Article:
Carrol Daily Times Herald from Carroll, Iowa on March 8, 1976 · Page 3
Get access to this page with a Free Trial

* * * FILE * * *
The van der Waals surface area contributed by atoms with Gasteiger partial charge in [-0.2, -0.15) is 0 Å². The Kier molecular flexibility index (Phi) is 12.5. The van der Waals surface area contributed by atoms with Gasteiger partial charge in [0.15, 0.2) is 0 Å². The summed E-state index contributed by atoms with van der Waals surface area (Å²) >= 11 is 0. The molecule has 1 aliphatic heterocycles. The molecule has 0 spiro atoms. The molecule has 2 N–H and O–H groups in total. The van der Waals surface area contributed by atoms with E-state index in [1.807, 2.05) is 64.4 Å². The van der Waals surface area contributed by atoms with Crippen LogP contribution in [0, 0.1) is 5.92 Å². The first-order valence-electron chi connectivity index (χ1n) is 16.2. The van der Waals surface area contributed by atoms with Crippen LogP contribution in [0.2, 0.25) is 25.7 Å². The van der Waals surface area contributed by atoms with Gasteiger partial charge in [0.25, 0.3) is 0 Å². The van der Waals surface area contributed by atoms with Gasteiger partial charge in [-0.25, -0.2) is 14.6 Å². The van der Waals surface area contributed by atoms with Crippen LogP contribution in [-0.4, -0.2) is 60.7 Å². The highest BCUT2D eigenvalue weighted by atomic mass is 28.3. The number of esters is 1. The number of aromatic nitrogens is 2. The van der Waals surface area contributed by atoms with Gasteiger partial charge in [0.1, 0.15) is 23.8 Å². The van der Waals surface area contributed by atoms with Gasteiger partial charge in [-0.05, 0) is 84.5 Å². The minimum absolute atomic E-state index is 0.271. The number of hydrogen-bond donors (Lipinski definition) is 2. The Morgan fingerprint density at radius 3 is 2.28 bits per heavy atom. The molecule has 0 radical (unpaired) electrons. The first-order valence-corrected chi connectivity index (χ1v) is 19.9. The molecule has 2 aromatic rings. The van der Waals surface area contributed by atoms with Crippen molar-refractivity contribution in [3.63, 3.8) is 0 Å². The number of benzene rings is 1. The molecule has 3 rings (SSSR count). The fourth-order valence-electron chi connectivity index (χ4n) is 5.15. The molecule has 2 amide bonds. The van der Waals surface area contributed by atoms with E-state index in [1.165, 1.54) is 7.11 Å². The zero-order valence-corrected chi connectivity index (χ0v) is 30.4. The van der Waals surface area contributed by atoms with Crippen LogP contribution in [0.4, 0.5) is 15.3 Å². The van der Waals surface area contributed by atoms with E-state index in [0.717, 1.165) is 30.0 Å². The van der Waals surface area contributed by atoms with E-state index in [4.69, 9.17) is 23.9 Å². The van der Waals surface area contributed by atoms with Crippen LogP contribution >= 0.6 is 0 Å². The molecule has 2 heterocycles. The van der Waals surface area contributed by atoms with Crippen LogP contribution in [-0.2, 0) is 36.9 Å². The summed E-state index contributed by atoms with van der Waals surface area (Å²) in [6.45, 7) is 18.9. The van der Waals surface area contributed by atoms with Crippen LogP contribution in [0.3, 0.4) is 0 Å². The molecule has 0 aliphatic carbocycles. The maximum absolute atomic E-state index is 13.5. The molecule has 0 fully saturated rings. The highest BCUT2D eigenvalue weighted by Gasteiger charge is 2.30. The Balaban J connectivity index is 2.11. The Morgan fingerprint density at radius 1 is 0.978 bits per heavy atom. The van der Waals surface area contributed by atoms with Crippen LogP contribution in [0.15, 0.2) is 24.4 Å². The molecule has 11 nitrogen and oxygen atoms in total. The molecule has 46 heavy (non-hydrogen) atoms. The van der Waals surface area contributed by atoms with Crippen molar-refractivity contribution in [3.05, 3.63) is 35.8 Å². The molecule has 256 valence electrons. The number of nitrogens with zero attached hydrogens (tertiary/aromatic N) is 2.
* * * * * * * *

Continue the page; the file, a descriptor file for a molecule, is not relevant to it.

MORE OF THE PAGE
Carrol Daily Times Herald from Carroll, Iowa · Page 3

Carroll, Iowa
Issue Date:
Monday, March 8, 1976
Page 3
Start Free Trial